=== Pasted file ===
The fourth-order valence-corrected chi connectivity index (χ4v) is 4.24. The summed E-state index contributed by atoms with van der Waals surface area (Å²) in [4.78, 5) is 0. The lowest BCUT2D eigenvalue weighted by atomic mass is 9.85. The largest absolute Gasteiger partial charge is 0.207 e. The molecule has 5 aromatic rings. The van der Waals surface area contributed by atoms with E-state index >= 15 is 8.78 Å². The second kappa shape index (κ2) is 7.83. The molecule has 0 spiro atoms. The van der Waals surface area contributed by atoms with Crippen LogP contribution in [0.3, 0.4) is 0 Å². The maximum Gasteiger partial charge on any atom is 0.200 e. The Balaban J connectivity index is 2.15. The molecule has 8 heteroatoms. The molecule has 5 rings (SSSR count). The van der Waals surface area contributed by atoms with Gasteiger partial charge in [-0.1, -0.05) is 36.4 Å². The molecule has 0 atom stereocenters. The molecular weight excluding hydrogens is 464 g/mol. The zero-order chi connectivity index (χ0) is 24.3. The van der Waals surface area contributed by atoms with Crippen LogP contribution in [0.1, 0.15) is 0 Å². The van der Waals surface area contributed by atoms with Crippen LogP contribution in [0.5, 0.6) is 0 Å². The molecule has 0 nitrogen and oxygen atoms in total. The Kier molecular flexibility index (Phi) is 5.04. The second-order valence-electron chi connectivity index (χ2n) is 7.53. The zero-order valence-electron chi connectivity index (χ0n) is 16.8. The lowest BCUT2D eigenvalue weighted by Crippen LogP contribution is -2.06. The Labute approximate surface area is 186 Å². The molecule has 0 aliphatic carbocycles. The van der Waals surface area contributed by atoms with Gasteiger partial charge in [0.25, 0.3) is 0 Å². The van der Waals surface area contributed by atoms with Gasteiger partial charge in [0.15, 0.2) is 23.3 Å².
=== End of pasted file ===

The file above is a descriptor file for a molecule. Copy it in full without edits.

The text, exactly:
The fourth-order valence-corrected chi connectivity index (χ4v) is 4.24. The summed E-state index contributed by atoms with van der Waals surface area (Å²) in [4.78, 5) is 0. The lowest BCUT2D eigenvalue weighted by atomic mass is 9.85. The largest absolute Gasteiger partial charge is 0.207 e. The molecule has 5 aromatic rings. The van der Waals surface area contributed by atoms with E-state index >= 15 is 8.78 Å². The second kappa shape index (κ2) is 7.83. The molecule has 0 spiro atoms. The van der Waals surface area contributed by atoms with Crippen LogP contribution in [0.3, 0.4) is 0 Å². The maximum Gasteiger partial charge on any atom is 0.200 e. The Balaban J connectivity index is 2.15. The molecule has 8 heteroatoms. The molecule has 5 rings (SSSR count). The van der Waals surface area contributed by atoms with Gasteiger partial charge in [-0.1, -0.05) is 36.4 Å². The molecule has 0 atom stereocenters. The molecular weight excluding hydrogens is 464 g/mol. The zero-order chi connectivity index (χ0) is 24.3. The van der Waals surface area contributed by atoms with Crippen LogP contribution in [0.1, 0.15) is 0 Å². The van der Waals surface area contributed by atoms with Crippen LogP contribution in [0.5, 0.6) is 0 Å². The molecule has 0 nitrogen and oxygen atoms in total. The Kier molecular flexibility index (Phi) is 5.04. The second-order valence-electron chi connectivity index (χ2n) is 7.53. The zero-order valence-electron chi connectivity index (χ0n) is 16.8. The lowest BCUT2D eigenvalue weighted by Crippen LogP contribution is -2.06. The Labute approximate surface area is 186 Å². The molecule has 0 aliphatic carbocycles. The van der Waals surface area contributed by atoms with Gasteiger partial charge in [0.25, 0.3) is 0 Å². The van der Waals surface area contributed by atoms with Gasteiger partial charge in [0.15, 0.2) is 23.3 Å².